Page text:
The study also recognized that many of the couples who used a fertile day had figured out that their actual fertile time was less than that calculated by the method. This is what accounts for the low pregnancy rate among couples who did not stick to the method.

    The study was also limited to women with regular cycles who had an established thermal shift.

    One of the goals of the Billings Method was to determine actual fertility with as little margin of error as possible. Another was so that it could be used by ALL women, not just those with regular cycles.

    So if Billings can better cut down to the actual physiological fertile time, then that is significant. But the flip side of this is there is no margin of error.

  5. Thank you for your clarification. That makes a lot more sense.

  6. To clarify, I wasn’t suggesting that Billings should have the same amount of days identified as fertile as STM, I would expect Billings to be at least a few days less. I was offering the link as an example of the sort of method-wide average that I am interested in.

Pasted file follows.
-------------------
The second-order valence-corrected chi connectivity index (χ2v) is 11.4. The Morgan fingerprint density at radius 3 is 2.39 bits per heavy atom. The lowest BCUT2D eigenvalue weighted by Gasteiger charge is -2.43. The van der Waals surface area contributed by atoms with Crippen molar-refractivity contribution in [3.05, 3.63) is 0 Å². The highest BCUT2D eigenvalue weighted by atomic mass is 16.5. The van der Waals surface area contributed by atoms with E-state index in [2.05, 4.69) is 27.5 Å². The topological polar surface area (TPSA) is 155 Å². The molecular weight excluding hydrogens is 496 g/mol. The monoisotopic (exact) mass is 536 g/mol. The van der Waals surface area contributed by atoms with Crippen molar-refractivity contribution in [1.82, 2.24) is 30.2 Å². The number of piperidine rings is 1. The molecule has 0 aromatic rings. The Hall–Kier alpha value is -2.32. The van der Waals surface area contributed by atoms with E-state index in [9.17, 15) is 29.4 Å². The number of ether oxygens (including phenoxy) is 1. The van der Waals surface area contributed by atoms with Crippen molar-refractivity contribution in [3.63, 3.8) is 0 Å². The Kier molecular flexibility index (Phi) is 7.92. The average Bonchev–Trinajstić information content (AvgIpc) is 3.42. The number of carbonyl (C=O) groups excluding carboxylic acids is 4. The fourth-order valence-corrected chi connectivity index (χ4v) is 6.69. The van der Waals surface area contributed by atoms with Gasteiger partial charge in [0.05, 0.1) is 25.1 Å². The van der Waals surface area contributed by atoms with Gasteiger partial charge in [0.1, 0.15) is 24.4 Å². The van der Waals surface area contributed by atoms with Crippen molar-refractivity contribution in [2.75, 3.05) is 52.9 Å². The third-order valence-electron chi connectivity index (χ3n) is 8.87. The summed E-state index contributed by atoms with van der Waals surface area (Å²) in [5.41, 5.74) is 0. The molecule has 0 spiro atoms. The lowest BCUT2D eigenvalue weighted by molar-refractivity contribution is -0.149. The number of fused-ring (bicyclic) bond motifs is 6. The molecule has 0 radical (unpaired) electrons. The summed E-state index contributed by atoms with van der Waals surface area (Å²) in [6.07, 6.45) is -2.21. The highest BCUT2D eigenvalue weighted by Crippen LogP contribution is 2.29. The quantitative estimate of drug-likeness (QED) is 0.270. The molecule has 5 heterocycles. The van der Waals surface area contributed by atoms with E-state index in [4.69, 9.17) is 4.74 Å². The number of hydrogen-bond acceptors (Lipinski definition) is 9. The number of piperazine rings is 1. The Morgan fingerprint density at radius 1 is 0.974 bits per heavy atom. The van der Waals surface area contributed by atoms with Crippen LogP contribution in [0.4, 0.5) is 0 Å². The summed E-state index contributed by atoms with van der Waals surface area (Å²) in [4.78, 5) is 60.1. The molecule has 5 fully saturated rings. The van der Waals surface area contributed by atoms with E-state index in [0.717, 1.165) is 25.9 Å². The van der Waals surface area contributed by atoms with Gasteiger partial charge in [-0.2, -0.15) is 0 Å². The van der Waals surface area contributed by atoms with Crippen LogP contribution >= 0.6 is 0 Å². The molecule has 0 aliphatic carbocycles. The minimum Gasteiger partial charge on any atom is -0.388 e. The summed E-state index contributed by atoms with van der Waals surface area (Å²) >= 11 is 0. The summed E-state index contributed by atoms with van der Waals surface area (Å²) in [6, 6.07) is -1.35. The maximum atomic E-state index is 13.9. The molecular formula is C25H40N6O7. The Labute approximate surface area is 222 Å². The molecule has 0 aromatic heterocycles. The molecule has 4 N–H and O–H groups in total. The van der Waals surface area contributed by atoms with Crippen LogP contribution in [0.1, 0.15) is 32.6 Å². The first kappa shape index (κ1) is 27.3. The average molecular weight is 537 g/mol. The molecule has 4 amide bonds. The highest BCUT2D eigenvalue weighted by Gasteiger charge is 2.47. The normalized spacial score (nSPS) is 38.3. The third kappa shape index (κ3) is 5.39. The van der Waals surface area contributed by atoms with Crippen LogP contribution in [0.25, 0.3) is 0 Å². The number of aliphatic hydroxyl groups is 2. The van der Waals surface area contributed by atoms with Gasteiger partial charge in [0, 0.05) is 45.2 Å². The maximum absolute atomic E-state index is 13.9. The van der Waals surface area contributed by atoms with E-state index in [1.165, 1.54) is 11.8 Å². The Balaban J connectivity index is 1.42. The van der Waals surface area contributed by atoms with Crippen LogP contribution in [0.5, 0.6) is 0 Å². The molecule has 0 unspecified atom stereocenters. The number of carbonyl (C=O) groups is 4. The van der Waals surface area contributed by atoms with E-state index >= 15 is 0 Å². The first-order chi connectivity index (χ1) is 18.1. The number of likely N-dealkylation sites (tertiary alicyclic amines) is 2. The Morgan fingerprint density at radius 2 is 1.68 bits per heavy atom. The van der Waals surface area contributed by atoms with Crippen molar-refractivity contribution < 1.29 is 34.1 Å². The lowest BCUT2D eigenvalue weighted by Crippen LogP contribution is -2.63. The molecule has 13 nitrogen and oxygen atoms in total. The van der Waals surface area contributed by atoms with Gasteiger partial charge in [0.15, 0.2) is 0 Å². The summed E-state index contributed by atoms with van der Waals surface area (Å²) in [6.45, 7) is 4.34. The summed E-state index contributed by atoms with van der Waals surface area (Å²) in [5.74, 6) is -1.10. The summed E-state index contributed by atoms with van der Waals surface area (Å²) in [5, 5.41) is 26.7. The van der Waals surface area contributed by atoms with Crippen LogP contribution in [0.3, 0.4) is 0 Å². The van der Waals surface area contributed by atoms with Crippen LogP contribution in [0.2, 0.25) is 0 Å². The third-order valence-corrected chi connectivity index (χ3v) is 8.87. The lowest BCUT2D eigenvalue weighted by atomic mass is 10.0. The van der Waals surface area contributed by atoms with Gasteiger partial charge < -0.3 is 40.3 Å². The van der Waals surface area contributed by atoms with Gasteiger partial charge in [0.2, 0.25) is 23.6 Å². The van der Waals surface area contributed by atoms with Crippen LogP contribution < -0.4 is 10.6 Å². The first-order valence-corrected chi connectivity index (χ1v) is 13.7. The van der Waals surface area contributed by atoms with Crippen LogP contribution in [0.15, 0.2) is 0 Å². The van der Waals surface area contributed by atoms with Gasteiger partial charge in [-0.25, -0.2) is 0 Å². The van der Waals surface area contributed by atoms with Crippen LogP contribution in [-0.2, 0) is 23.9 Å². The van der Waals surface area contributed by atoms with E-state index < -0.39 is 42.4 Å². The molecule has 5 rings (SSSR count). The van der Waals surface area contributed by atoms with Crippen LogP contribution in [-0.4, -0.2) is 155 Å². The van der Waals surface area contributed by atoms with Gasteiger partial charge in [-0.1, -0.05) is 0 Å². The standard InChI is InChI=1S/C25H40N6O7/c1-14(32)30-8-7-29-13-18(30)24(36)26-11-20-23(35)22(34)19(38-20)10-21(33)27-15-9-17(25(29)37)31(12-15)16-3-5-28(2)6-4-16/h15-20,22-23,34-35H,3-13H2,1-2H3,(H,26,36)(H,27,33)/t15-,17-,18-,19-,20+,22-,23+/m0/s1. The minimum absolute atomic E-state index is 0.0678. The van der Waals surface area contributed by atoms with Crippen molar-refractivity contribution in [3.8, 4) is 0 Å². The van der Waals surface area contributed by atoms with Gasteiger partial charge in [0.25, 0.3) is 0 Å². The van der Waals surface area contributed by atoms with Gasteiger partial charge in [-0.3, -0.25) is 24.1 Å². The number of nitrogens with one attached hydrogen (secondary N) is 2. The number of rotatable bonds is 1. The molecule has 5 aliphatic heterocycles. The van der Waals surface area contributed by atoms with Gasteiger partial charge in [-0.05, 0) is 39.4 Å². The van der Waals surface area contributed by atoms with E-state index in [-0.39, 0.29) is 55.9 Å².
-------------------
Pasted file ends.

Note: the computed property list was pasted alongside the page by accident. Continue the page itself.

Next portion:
I had thought it was significant that Billings examples tend to show around 9 days in a row which would require abstinence to avoid pregnancy, and if 6-8 days is actually the standard for BOM, then it might be helpful to nudge the powers that be to update the basic information so that it reflects what is standard.

    I still don’t understand how 6 days could be considered to be healthy rather than a sign of reduced fertility. After all, wouldn’t it mean for a couple seeking conception that they would only have 2 days of fertility prior to ovulation, plus the day of ovulation/possibly a few hours after?

    And this isn’t directly related to the post, but I would love it if you wrote another post about Billings health resources. In the past I was only able to find out about maybe 2 BOM specialists in the US? I can’t remember precisely since whatever I found wasn’t on the East Coast. Thanks for all of the work which you are putting into getting this great info out there!